Anyone can sit behind the safety of their keyboard and sling mud, but few actually do anything constructive to help fix perceived problems.

Whinging here will do you no good. It's not getting the message to those it should be, nor is it helping fix anything.

I've given you insight from within a similar National Sporting Body, i've let you know some of the politics involved. Now go forth and join the politics of amatuer sport.

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Mate, above I've detailed some symptoms of the problem, and you've re-stated the problem is with their $ and fame focus. You now argue I shouldn't accept your analysis? Join the board? No, the big cheeses can sit on the silver platter, I'm happy to be a crumb down here on the floor.

Great to hear from Cruiser that Tinaroo is going well. In the October 2009 issue of "Australian Sailing" (p.51) an article describes how the club bought 3 O'pen BIC junior boats to start a junior fleet, which turned around "a decline in the number of junior sailors".

This season at Wallagoot Lake is also shaping up to be the best ever; 19 boats competing in the 1st race of the season, including 2 Paper Tigers, 2 Windrush, 2 Maricats and a Nacra 5.0. The growth has come through our regular submission of articles and photos to the local papers, an annual sailing school, access to club boats for new sailors, and occasional Try Sailing Day. Similar to Tinaroo, the club has bought several boats to make them available, while I've bought a spare PT to have it racing regularly. We try to keep the focus on having fun, rather than aggressive competition. It's through this local level support, encouragement and promotion that our club is doing well.

The Wallagoot Lake Boat Club is excited about the prospect of Maricats joining in our regatta (March 12-13, 2011); it's a perfect spot to race 14' cats, more numbers will provide better racing and the extra entries will help the club's finances. It's win-win! The club seeks a few $ to replace the old hot water system, and as we've no mains power and no mains water, there's a few extra costs. Don't s'pose the YA has $5000 spare for that?

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Quite right. You don't seem to want to accept my analysis so i've suggested that you go an deal with the problems from a state level first hand.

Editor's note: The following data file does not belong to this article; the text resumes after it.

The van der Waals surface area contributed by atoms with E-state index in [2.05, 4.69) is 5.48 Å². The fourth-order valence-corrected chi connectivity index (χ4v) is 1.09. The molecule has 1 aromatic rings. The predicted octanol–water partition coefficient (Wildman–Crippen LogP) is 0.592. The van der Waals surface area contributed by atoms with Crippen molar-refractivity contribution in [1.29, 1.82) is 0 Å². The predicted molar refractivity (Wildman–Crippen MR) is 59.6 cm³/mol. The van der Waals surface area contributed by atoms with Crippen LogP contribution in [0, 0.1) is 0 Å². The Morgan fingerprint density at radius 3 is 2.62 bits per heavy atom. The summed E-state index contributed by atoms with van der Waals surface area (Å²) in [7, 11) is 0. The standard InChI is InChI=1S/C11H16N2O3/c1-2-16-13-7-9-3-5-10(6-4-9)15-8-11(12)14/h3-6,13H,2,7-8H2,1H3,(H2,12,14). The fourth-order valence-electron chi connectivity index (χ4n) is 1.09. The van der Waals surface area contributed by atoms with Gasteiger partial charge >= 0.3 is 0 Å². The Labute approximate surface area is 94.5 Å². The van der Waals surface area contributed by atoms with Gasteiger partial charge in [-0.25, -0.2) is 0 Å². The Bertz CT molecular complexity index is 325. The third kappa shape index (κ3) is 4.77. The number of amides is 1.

The only way it will change is via more membership dollars or member focused board members (hence the suggestion you join the board or members council)...

I reckon what Tinaroo, Mannering Park & Wallagoot is well above the norm and is to be commended.

As for the grants have you made a submission to the NSW Sport & Rec department? They give out grants to local club each year, i reckon $5k is not outside their means.

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If the bulk of YA's money comes the ASC (government) to win gold medals, and hence the focus more on elite sport, then I say that makes them greedy. It demonstrates their interest is in revenue for their own gain and the few elite, rather than the majority of its membership, or the benefit of sailing as a sport generally.

There are a few simple and cheap things YA could do, without compromising benefits to the narrow niche who qualify for the elite level support;

Event support

Recent discussions revealed to me that clubs and classes both need training in the procedures of running events.

Specifically, these issues have arisen:

- rescue procedures; what to do if someone has a spinal injury? What equipment should a club have? What procedure is recommended for righting a boat? Where can expert training be obtained?

- starting procedures; how do we get people trained up in laying courses and doing starts, so that they might be able to support events?

- facilities; if the clubhouse has been demolished by white ants, or the ancient hot water system has died, where can a club go to for help?

- if a club which has a lot of one class wants to hold an event, say a State or National Titles, where can they find skilled people to help run it? It's preferable if the club locals dont have to do it themselves, because then they cant race!

Promotion and recognition

As discussed above, the performance of elite sailors is of little interest or relevance to a lot of cat sailors. It wouldn't take much to include a little club & class content in YA's newsletters and website. This would go a long way to making members feel like they are actually a part of Yachting in Australia, rather than being given a "dont like it? Then fck off" treatment.

It seems the YA are unlikely to change, so rather than wrestle with the bull at their meetings, it seems more productive to spend time resolving the issues detailed here.

So who's going to help get newbies onto cats this Try Sailing Day?


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I too am amzed that GAshby and Spithill and others receive so little media recognition, and that so many Aussie champions (Hobie 16s, A-cats, etc etc) never make it to the media.

I'm happy to write to YA - but there's a long list of people on their website - any clues as to who to write to?